AWN: Was there anything appreciably different, better, or easier with regards to the design challenges and some of those production challenges for Season 2 than for the first season?

PH: The first season, you're just figuring out how far you can push those parameters. And we got pretty far in Season 1. But now we can really go for it in Season 2. I think the changes are probably more in how well you know your team and how well you know what everyone is capable of doing. And that way I know that, if I create this building design, I know that a certain person is capable of doing it because we've already been through something of that level. The challenges are more that we're continually bringing in new stuff. But the first season showed us we can continue to aim high.

AWN: The show boasts a considerable amount of VFX. How difficult was the effects work this season? How early did the team have to start? Do they have to do testing, or do you pretty much assume they'll nail whatever is needed? 

PH: We definitely test it out. We give them an idea, because we don't necessarily know what they're capable of because you have a person who handles effects, and they live inside that world. We don’t. They know a whole lot more about it than any of us. So, it's more about expressing the scale we want, or how scary we want it, or how amazing it needs to be. And then usually they'll do a pass and it’ll look so cool. 

Maybe lightning needs more jagged edges, or there should be more of a glow. But what I found is that our effects team was able to continually do more than we were expecting. And kudos to them for just accepting those challenges. They embrace it, enjoy it, and have fun with it and just really lift it up.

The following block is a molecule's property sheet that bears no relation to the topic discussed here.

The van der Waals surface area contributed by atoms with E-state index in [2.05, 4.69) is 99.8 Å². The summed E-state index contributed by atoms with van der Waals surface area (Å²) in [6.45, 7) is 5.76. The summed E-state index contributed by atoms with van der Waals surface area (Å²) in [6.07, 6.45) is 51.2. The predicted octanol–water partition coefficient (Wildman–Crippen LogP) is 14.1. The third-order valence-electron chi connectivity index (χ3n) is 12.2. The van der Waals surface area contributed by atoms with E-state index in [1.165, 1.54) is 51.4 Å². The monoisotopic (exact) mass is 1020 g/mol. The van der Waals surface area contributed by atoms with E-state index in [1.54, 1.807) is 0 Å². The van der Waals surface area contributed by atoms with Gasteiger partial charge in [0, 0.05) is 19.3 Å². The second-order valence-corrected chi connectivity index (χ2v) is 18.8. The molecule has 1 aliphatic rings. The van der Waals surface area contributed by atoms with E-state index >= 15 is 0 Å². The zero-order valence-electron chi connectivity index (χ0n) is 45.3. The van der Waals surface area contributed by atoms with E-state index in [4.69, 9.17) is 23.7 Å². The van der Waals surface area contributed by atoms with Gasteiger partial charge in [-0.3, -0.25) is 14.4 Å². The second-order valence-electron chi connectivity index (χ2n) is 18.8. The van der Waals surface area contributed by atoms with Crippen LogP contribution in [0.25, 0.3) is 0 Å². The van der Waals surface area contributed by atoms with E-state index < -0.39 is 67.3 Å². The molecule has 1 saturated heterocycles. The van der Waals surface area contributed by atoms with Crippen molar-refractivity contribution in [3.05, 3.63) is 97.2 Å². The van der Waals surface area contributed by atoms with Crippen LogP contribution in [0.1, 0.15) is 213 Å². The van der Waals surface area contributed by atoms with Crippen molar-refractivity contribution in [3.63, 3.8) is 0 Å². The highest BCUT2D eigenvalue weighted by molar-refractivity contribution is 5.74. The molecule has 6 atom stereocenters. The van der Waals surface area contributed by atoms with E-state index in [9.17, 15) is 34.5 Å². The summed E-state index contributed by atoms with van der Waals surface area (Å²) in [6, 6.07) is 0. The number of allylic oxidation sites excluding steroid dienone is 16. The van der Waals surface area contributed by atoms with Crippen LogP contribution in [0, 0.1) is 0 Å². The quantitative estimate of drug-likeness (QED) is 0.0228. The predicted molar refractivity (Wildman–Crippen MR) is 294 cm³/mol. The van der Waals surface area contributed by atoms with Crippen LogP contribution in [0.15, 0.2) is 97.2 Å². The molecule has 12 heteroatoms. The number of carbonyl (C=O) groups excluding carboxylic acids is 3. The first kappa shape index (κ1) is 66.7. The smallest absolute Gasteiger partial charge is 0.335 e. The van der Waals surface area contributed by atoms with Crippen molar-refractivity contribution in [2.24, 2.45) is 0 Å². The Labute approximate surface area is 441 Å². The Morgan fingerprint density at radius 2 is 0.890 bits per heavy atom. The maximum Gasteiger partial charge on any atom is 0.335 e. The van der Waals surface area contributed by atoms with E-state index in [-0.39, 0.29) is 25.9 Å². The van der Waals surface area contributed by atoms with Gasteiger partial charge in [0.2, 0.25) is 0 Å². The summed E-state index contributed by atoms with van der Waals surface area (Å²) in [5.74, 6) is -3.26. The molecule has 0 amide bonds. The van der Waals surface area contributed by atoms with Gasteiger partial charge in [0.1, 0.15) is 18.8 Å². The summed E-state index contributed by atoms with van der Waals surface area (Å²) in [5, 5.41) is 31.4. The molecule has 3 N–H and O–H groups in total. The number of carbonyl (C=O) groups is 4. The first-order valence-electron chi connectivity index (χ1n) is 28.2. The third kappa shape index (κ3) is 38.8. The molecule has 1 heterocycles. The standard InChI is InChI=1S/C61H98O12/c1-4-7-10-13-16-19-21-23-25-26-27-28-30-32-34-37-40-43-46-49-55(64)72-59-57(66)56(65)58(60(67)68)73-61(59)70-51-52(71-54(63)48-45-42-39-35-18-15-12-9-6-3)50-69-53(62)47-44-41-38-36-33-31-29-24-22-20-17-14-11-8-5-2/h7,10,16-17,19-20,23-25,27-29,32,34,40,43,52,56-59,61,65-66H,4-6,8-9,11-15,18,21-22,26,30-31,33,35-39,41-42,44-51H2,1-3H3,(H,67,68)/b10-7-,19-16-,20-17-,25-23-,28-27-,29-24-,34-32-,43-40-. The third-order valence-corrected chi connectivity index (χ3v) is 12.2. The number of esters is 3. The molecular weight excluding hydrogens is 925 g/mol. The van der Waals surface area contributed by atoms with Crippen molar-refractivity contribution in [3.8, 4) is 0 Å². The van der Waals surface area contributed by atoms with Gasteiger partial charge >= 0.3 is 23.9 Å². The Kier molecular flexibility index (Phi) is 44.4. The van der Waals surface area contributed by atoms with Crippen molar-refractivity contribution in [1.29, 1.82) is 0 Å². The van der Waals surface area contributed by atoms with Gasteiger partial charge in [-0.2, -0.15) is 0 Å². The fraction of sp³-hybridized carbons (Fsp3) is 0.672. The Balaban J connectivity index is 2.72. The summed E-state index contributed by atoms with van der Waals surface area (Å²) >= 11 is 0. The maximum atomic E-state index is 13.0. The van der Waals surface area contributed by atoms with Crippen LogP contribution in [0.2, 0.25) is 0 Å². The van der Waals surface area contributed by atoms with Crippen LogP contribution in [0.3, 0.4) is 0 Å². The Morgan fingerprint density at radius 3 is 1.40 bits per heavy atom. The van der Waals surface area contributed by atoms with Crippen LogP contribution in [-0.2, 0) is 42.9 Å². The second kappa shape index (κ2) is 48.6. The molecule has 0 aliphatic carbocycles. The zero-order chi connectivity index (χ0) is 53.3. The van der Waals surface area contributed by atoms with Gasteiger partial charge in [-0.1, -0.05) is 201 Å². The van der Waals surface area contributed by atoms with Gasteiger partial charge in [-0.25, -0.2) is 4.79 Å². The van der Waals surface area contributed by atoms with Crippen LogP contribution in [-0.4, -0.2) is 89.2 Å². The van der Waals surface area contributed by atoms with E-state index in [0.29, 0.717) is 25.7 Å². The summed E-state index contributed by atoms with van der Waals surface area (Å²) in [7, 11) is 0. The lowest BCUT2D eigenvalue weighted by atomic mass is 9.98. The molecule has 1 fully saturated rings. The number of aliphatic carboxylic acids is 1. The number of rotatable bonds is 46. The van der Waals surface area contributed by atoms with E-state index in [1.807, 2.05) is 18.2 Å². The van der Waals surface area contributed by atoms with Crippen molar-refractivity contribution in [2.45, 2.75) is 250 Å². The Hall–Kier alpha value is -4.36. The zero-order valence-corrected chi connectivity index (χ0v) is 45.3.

AWN: They plus it up.

PH: They plus it up, big time.

AWN: I imagine that's pretty cool. You sit on this work for so long, and then you finally see the pass comes back that has the effects and lighting, and when they've taken it even farther than you expected, that must be rewarding.

PH: It's great. And I've certainly been in the other position where you're like, “Wow, none of that looks particularly good.” But not on this show. It's been continual surprises and really high quality all the way around.

AWN: What can you share and tease for us regarding what we can expect story-wise in the new season? And what were the main challenges for you with regards to the story? Because, yes, we have these beloved characters and, yes, you're taking them to new places. But audiences have certain expectations and I’m sure you want to make sure you continue capturing the character dynamics everyone loves.

PH: The main thing is you want to stick to your tone and be true to your characters so that they are all always behaving according to who they are. Po is a very different person than Wandering Blade. So, if you’re keeping them true to their motivations, then you can throw them anywhere, and that'll help your story come together. Like, how Po reacts to discovering a giant pile of food versus Wandering Blade. Those things stay the same.